Hi, My land in haryana was acquired in june 2016 and i was waiting for the compensation. After so many efforts i was not able to receive my compensation.
I met with a person through a common friend who promised me that he can get the payment released in 10 days as he had very good contacts with the land acquisition officer. He said that he will charge 20 lakhs for that and payment will be released in 10 days.
So as a security i issued him a cheque of 20 lakhs with no date mentioned. Apart from the cheque We did not do any paperwork or we didn't sign any document. It was only the cheque that i issued.
After 20 days(15 th September 2016) also he was not able to get my payment so i stopped the payment on 15th September 2016 by requesting my bank to stop payment. Now today 4th November that person is threatening me that he will put my cheque in the bank and will file a case if payment is stopped earlier.
What is my legal liability in this case as there is no legally executed document between us and cheque was stopped for payment as i didn't receive the services promised by him verbally. Also the cheque is not bounced due to insufficient payment but it is payment stopped by drawer.
What preventive measures can i take to safeguard myself??
Asked 1 year ago in Property Law from Gurgaon, Haryana
1) send an email to drawee that cheque of Rs 20 lakhs was issued on account of his promise that he would get payment released from land acquisition officer within 10 days time .
2) however since promised compensation has not been released no money is due and payable by you .
3) request drawee to retrun the cheque .
4) in your email or letter rely upon various chat messages or mails exchanged with him in this regard
5) under section 118 of NI act there is presumption thaT cheque was drawn for consideration
6) The presumption can be rebutted by adducing evidence and the burden of proof is on the person who wants to rebut the presumption. in your case you have to prove that there is no debt due and payable
7) Supreme Court in Goa Plast (Pvt.) Ltd. v. Chico Ursula D'Souza, (2003) 3 SCC 232, wherein it was held:
"Chapter XVII containing Sections 138 to 142 was introduced in the Act by Act 66 of 1988 with the object of inculcating faith in the efficacy of banking operations and giving credibility to negotiable instruments in business transactions. These provisions were intended to discourage people from not honouring their commitments by way of payment through cheques. The court should lean in favour of an interpretation which serves the object of the statute. A post-dated cheque will lose its credibility and acceptability if its payment can be stopped routinely.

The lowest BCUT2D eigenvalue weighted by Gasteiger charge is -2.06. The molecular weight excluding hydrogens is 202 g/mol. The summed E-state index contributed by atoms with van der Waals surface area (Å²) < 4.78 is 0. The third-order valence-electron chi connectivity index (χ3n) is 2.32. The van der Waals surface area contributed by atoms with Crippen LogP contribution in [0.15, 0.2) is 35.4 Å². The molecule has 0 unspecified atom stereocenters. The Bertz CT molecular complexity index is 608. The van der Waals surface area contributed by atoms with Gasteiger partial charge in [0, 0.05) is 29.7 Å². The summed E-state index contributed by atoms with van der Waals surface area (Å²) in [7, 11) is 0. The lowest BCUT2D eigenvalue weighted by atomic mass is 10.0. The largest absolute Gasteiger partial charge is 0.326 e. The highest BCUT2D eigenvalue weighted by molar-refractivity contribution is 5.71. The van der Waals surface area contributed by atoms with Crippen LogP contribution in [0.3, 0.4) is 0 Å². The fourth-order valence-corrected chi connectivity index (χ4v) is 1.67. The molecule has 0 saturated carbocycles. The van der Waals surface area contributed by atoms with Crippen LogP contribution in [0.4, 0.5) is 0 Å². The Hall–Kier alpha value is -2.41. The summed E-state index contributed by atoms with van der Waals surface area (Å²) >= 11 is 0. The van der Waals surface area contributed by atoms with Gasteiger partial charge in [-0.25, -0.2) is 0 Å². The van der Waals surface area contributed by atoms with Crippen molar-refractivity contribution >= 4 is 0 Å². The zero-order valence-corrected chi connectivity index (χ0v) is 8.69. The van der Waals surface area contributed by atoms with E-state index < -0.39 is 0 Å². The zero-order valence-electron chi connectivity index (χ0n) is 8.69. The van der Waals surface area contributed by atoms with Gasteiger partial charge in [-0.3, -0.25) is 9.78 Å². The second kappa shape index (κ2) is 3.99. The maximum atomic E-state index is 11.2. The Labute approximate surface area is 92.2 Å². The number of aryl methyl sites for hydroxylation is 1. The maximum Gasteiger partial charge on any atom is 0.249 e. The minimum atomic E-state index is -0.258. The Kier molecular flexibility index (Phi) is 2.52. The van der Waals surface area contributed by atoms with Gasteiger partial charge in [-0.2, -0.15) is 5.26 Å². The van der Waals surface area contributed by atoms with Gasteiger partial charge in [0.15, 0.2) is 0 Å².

observations in M.M.T.C. Ltd. and Anr. v. Medchl Chemicals & Pharma (P) Ltd., (2002) 1 SCC 234 (Para. 19):
"... The authority shows that even when the cheque is dishonoured by reason of stop payment instruction, by virtue of Section 139 the Court has to presume that the cheque was received by the holder for the discharge in whole or in part, of any debt or liability. Of course this is a rebuttable presumption. The accused can thus show that the `stop payment' instructions were not issued because of insufficiency or paucity of funds. If the accused shows that in his account there was sufficient funds to clear the amount of the cheque at the time of presentation of the cheque for encashment at the drawer bank and that the stop payment notice had been issued because of other valid causes including that there was no existing debt or liability at the time of presentation of cheque for encashment, then offence under Section 138 would not be made out. The important thing is that the burden of so proving would be on the accused. ..."
A cheque honoured due to stop payment instructions issued by the drawer has the same legal consequences as would flow if the cheque in question were dishonoured due to insufficiency of the funds in the account of the drawer. There is a presumption that the cheque in question was issued for discharge of a legal liability, which you will have to rebut in the court. If and when he files the case you will have to prove your innocence.
1. You have taken a very careless step in issuing the said cheque without collecting any document from him assuring you the said service.
2. However, he won't be able to initiate action u/s138 of N.I. Act since for taking action against you under the said Act, he has to prove your dischargeable liability which he won't be able to prove now.
3. To be in the advantageous position, file a police complaint immediately before he acts, alleging that he has tried to dupe/defraud and cheat you by taking a cheque for Rs. 20 lakhs as a broker/middleman promising release of your compensation which he has failed to do.